Chromatin Biology and Epigenetics

EBRC Seminar - Prof. Doug Higgs

November 2014

Group photo of people at a table

"Understanding the general principles underlying the regulation of gene expression from analysis of a single gene locus"  

November 12, 2014

Doug Vernimmen hosted Prof. Doug Higgs from the University of Oxford (UK) for a seminar at The Roslin Institute.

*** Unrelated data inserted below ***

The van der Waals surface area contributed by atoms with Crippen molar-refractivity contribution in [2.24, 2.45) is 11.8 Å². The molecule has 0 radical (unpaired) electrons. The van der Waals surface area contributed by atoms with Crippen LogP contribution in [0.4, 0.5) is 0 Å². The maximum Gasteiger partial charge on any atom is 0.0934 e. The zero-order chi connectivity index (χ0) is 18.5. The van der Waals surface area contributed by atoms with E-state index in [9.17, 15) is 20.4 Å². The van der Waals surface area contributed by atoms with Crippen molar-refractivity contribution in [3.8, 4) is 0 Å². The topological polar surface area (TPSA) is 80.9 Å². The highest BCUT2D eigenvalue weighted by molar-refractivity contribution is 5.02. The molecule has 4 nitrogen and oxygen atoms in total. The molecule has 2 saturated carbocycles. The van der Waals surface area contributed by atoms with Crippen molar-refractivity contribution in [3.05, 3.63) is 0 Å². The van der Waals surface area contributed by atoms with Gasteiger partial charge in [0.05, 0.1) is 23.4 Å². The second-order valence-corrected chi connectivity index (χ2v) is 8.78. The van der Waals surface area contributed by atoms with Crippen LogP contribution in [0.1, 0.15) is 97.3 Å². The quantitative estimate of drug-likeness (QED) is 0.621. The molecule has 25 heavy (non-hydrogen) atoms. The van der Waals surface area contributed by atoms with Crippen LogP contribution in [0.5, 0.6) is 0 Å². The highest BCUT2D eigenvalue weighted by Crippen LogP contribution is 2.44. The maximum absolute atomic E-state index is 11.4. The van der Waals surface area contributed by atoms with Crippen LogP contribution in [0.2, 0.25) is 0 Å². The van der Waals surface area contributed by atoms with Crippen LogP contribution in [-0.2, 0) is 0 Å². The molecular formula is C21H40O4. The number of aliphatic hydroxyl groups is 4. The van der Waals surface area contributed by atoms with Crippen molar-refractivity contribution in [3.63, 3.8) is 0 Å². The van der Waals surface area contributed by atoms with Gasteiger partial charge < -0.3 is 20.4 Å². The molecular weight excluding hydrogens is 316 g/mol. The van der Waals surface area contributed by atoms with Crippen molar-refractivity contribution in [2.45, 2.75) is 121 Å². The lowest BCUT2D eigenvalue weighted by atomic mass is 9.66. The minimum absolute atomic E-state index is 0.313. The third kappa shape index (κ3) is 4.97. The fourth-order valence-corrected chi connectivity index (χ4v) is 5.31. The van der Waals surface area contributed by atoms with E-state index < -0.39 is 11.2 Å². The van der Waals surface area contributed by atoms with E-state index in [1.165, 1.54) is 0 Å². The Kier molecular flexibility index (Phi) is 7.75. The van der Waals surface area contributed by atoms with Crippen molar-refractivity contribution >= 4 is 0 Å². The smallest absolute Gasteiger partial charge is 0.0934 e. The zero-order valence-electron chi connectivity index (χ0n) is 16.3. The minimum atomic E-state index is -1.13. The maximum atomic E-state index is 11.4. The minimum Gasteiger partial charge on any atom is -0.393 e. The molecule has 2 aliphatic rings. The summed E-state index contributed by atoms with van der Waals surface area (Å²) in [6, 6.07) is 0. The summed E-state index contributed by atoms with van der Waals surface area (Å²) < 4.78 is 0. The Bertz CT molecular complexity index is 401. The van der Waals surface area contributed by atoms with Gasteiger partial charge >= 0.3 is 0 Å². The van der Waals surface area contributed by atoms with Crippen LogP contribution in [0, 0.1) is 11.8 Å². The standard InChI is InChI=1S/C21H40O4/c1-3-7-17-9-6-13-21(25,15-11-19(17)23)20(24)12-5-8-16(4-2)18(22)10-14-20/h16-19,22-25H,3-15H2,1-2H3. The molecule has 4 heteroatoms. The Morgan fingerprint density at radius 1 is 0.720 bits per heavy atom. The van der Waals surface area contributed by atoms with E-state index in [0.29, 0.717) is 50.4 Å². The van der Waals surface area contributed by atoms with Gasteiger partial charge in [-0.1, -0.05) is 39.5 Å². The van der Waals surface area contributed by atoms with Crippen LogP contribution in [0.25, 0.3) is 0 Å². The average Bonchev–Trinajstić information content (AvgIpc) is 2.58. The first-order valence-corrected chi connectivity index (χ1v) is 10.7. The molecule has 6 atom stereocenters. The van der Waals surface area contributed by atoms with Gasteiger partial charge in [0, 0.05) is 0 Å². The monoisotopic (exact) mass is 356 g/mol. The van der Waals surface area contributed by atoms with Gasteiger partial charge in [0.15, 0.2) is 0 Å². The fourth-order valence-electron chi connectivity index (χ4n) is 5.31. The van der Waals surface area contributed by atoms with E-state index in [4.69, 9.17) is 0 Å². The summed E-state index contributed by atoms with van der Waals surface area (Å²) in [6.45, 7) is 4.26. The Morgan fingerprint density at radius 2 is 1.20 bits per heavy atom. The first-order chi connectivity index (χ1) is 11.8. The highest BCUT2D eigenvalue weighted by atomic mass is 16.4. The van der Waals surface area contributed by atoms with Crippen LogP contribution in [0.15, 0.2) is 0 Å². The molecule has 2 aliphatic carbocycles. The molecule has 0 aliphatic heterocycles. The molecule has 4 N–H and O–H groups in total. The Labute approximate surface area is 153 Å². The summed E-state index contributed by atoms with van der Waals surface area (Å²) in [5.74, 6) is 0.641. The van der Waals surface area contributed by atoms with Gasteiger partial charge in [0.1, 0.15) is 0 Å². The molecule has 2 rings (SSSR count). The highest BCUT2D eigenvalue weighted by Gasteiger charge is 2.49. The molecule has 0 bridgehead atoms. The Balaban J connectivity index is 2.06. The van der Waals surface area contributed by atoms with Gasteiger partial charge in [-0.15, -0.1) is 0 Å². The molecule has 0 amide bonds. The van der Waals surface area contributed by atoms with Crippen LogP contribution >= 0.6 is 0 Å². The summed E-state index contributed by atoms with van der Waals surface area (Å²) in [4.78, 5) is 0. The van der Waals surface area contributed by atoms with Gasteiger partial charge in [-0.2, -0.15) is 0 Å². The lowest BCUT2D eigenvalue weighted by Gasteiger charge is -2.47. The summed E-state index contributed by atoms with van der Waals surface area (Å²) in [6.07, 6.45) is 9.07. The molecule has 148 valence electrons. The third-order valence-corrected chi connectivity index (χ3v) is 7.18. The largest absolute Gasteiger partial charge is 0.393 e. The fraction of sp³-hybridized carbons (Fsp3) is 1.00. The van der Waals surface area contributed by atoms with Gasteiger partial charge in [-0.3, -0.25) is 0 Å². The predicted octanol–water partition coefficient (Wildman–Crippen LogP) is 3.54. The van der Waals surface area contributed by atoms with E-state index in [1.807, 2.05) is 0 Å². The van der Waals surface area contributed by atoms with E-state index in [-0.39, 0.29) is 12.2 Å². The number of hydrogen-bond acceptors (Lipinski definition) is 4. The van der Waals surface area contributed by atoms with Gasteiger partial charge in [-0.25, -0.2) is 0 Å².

We have studied how transcriptional and epigenetic programmes are played out on chromatin spanning the terminal 500kb of human chromosome 16 (16p13.3) as hematopoietic cells undergo lineage fate decisions and differentiation. This region includes the alpha globin cluster and its regulatory elements, which are silenced via the Polycomb system in early progenitors, poised for expression in later progenitors and fully expressed during terminal erythroid differentiation. Other genes in this region are also up-regulated in an erythroid specific manner. Using a variety of approaches we have established the order in which silencing factors are removed, activating transcription factors bind and epigenetic modifications occur. In addition we have shown how chromosomal conformation and nuclear sub-localisation change during hematopoiesis. Natural cis and trans acting mutations (involving transcription factors and chromatin associated proteins) that cause alpha thalassaemia provide additional insight into how the long range regulatory elements may interact with the promoters of the globin genes and other flanking genes to activate their expression. Together these observations establish some of the general principles by which mammalian genes within their natural chromosomal environment are switched on and off during development and differentiation.